Saturday, November 29, 2014

Ursula LeGuin's important National Book Award Speech


The speech was only six minutes long, it was spoken slowly and with pauses.  Ursual LeGuin spoke upon receiving the National Book Award.  A fantasy writer, for the most part, she is by no means out of touch with what's going on in the world -- the world of publishing, the world of capitalism where the sales departments sometimes have editorial sway.

She said, ”We live in capitalism. Its power seems inescapable. So did the divine right of kings. Any human power can be resisted and changed by human beings. Resistance and change often begin in art, and very often in our art—the art of words.

I have been feeling, thinking, despairing because it seems to me that capitalism is a force impossible to combat --  no one seems to be trying and no one can do it alone.  I'm sure that my feelings about the ugliness of capitalism's power in American, and in the world, as everything is seen in terms of financial worth, are not mine alone.  I SO much hope there are many writers out there just as fearful as I am.  LeGuin referred, indirectly but very obviously, to the tug of war between Amazon and Hachette that has, perhaps been resolved.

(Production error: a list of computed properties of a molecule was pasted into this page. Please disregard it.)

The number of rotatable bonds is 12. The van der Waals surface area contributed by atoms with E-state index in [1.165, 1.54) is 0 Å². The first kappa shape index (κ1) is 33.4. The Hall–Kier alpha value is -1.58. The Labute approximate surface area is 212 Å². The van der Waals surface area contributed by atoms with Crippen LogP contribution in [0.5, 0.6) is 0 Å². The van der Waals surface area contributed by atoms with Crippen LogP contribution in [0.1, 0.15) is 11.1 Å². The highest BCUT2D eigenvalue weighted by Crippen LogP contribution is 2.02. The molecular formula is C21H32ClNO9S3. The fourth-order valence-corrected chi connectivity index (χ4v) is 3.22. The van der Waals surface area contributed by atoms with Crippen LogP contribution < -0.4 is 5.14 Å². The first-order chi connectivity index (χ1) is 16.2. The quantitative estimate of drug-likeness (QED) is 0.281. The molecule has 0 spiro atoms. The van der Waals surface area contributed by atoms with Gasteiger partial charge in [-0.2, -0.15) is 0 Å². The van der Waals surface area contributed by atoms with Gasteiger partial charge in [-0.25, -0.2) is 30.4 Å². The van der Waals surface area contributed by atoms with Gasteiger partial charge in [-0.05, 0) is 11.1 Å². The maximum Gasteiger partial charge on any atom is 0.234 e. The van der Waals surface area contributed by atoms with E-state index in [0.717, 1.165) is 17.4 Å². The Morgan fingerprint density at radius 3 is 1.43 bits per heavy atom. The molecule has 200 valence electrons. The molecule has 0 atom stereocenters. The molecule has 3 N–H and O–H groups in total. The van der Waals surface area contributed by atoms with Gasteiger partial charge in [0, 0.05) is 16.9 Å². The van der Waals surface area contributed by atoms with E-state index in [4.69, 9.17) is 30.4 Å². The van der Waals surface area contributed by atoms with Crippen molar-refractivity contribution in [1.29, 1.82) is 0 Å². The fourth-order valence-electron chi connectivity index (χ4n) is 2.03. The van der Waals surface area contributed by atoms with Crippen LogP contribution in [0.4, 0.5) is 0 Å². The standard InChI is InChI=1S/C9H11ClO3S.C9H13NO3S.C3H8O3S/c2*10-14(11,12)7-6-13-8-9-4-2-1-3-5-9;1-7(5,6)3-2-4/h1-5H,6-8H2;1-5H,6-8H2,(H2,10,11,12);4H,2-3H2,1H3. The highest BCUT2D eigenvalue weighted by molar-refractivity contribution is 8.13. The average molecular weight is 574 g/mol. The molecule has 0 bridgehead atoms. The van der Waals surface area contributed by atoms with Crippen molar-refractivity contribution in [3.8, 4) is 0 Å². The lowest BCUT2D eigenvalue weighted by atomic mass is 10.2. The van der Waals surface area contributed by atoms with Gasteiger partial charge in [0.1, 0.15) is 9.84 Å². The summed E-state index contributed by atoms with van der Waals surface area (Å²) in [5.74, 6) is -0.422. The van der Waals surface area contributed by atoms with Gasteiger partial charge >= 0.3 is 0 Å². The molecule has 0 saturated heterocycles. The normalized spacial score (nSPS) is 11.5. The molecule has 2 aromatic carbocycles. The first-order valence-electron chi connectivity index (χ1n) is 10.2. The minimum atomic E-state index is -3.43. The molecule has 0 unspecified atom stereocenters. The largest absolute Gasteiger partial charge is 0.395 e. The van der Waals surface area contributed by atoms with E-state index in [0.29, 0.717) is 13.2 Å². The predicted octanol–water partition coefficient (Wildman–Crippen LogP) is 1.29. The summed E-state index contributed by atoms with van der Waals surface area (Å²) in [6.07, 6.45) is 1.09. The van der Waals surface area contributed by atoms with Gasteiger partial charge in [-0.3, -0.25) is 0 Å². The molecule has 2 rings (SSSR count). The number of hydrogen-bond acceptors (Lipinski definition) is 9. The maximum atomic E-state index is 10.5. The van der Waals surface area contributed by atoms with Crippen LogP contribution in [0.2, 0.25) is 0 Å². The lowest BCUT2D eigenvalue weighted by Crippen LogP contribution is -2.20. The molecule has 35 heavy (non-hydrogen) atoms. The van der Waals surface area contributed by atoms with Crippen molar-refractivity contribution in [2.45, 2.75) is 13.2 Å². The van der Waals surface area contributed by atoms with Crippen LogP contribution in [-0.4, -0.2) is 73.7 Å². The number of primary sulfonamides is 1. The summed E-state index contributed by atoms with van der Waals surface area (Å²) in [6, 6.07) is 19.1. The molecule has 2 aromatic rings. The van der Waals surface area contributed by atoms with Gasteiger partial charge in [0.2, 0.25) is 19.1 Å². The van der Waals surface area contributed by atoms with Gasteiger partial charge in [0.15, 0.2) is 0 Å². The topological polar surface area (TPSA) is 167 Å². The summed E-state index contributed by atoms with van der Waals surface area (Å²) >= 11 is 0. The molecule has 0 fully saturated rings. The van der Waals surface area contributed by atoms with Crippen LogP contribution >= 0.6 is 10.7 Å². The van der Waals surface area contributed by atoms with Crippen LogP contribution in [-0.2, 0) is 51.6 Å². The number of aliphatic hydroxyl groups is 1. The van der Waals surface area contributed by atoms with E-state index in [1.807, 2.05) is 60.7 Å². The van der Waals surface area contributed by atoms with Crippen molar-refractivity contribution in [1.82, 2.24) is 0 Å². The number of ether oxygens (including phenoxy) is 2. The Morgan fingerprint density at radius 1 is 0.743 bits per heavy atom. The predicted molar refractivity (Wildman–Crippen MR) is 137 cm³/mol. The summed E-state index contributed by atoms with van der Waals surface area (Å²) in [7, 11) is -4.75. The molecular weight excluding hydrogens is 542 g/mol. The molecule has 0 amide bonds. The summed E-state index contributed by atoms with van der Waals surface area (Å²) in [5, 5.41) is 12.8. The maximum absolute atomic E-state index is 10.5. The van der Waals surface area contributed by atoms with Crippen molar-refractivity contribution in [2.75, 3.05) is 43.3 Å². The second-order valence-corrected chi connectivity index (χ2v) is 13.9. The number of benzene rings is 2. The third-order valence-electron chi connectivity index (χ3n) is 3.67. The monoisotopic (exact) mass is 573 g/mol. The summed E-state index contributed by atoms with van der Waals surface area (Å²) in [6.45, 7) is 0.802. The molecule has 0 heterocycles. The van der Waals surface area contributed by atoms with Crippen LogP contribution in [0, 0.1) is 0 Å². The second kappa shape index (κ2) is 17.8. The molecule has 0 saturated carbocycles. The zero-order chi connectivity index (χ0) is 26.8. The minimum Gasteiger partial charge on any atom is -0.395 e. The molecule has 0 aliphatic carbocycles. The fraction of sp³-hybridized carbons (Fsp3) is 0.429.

It's wonderful to hear a quiet, reasoned voice say that capitalism can go the way of the divine rights of kings. The world needs a philosophy far more humane than the profit motive, far more attuned to the ecological disaster the world is headed into.  Perhaps I can allow myself to be a little bit hopeful -- it's a new thought for me.

3 comments:

Lynn Guardino said...

Here, here! I join you in your feelings about the rapid advancement of capitalism and the resultant ruination of society. Black Friday, the perfect example. Greed. All of course on a "local" level but capitalism in action nonetheless. Why aren't people lining up to buy art or the written word instead of large screen t.v.'s that are going to take their power as humans completely away. Wake up everyone.

barbara judge said...

June -- your post promotes the idea of freedom from corporate rule. It will be a long tough road but I do see inklings of change beginning. We can't foretell the future but we also cannot lose hope that we the people will not be bought off by the corporate world. Your post led me to the Guardian newspaper article (online) which details Ursula's speech at the national book awards ceremony. thanks for steering me in that direction. -- barbara

Kass said...

I've watched this speech a couple of times. Her delivery really made me consider what she was saying.